Runtime discovery of new remote executable will be supported through adding new Properties files to a location known to the Python modules. A new OGC WPS compliant process will be directly exposed to GeoServer without restarting the GeoServer itself for the new remote executable since the Python wrappers will communicate the existence of a new executable by interacting with the GeoServer Orchestrator via XMPP messages. The end user will see as many OGC WPS compliant processes as properties configuration files on the remote machines thanks to the functionalities implemented by the Python framework scripts.

An example of such a properties file can be like below:

service = Service
namespace = default
description = A dummy service, replace with your own description
executable = process.py
process_buffer = 0
result_size = 0
active = True

customargs = --path=D:\user\
argformat = --key=value
debug = True

name = {"type": "string", "description": "A person name", "enum": ["Hans", "Peter", "Alex", "Michi"],
"default": "Hans", "max": 1}
surname = {"type": "string", "description": "A persons surname", "max": 1, "default": "Meier"}
child = {"type": "string", "description": "A child name", "min": 0, "max": 10}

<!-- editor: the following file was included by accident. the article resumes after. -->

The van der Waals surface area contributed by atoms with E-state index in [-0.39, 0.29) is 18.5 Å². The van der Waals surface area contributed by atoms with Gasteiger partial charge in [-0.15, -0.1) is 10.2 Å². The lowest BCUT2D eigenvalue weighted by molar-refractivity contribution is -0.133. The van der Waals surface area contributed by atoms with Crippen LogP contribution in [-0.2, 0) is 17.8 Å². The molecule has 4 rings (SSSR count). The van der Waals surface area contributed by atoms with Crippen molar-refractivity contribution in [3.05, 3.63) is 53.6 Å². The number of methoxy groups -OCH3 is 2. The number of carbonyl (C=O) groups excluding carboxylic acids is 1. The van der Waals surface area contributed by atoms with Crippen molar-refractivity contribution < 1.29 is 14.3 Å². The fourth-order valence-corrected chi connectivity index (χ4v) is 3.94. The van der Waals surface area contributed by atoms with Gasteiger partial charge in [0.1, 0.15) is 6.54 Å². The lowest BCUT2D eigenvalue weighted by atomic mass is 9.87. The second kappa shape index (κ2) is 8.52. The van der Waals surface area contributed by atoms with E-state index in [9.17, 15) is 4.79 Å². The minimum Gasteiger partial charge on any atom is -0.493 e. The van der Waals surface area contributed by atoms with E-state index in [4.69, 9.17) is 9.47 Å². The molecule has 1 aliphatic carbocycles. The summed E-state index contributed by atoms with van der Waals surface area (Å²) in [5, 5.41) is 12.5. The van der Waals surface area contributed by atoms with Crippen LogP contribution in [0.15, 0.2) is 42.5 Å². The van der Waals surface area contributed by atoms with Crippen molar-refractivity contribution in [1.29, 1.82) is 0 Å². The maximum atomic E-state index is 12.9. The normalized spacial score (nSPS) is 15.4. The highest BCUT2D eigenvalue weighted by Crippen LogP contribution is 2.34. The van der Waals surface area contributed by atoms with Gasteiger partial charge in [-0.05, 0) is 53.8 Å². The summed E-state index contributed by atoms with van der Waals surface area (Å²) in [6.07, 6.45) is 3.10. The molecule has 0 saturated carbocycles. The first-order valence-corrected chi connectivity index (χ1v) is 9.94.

welcome = {"type": "string", "description": "A welcome message"}
goodbye = {"type": "string", "description": "A goodbye message"}


the configuration above is a simplified and non-working example of a Remote Process wrapper configuration. The scope of the example above is just for better understand of the high-level scenario and is not meant to be used in a real use case.

Deploy Diagram


The illustration shows a deploy diagram of a Change Detection executable running on a remote machine and exposed as a GeoServer WPS Process thought the WPS Remote Plug-in.

  • The external users issue a processing request through GeoServer using the OGC WPS compliant protocol.

  • The GeoServer Remote WPS plug-in, thanks to the WPS RemoteProcessFactory, will be able to expose the processes I/O map along with the process descriptors, and take care of the entire execution by providing feedbacks to the users in an OGC compliant way.

  • On the remote machines, where the executables rely and where the real computation takes place, the Python framework, through the use of wrappers and ad h.o.c. scripts, handles transparently the communication with the Remote plug-in through the XMPP protocols.

  • The XMPP Server, in the middle, handles the secured communication channels ensuring that the endpoints are correctly registered to the system and are able to exchange messages.

  • The outcomes are exchanged through a shared folder.

Installation and Configuration Steps

The following sections will guide the user to the deployment and configuration of an example GDAL CONTOUR command exposed as a GeoServer WPS Process through the WPS Remote Plugin.

The examples will show step-by-step procedures to configure and deploy the whole example on two different machines:

  • Commands to deploy GeoServer with the WPS Remote Plug-in and an OpenFire XMPP Server, will be executed on a CentOS Minimal machine

  • Commands to deploy the WPS Remote XMPP Python Wrapper and GDAL, will be executed on a Windows 7+ machine